ribbons and such gowns as city girls wear—blue and pink. An' I'll get
a buggy an' take you drivin' every day like a lady. Won't you come, my
“No, pappy; I have to stay here. My man will be back soon, an' he'll
And to every attack or entreaty Cordy returned the same unmoved
answer. Once he threatened her. But at his tone of force and rough
authority she fell in the dreadful convulsions that maddened him and
shook her reason. After that he was always gentle with her.
One day a travelling preacher stopped at the cabin and asked to stay
all night. When Cordy learned who he was an unwonted excitement took
possession of her.
She called her father apart.
“Discoe said he'd marry me the first time a preacher come this way,”
she whispered, her light eyes shining. “P'r'aps he has sent this one.”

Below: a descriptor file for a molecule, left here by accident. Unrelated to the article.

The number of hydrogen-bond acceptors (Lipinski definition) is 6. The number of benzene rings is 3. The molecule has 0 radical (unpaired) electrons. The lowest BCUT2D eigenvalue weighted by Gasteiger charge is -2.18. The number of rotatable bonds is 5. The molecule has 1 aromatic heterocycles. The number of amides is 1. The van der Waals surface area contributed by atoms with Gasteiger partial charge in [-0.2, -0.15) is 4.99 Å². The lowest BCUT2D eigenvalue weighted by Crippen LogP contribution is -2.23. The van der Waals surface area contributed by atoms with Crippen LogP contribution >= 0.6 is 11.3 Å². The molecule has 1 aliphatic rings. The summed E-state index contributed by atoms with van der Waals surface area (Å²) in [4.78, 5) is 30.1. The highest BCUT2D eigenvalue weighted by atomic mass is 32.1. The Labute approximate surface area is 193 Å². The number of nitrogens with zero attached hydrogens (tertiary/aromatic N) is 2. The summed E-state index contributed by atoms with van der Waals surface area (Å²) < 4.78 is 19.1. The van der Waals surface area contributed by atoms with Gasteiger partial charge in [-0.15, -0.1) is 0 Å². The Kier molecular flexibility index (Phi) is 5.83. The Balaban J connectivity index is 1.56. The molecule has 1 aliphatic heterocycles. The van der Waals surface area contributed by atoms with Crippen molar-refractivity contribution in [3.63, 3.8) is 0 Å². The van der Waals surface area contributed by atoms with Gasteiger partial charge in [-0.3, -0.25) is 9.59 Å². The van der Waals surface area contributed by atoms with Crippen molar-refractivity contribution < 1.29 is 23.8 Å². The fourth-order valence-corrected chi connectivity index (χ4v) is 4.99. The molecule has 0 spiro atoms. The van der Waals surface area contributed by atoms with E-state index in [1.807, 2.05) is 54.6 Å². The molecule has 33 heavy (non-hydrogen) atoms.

“No, no, my girl; don't think it.”
“But I will think it,” she said, shrilly, and springing toward the
stranger. “Mister, did my man send you? and will he come after you
The stranger stared.
“Don't mind her,” said Lame Jerry, roughly. “Her man left her, and
she ain't been right in her wits since.”
Looking from one to the other, Cordy burst into a low laugh.
“I see; Discoe wants to surprise me. But never mind; I'll be ready.”
As the sun went down she dressed herself in a white dress, and
braided her smooth, thick hair. Then, with a smile, she sat watching by
the window. Ah! it was a sight for God to pity! The young, unrested
head, the eagerness of the sharpened face, and, defined against the
rough walls, the most pathetic shape of one soon to become a mother,
with Shame and Despair for her furious handmaidens.
After this her father hoped no more. A little later, in a driving
storm, he plunged down the mountain to find Jane Oscar and bring her to
his child. At the wild midnight hour a babe was laid on Cordy's piteous
young breast—both breathed faintly until the rising of the sun, when
their souls went out together. And Lame Jerry was left to live with his
money—and his memories.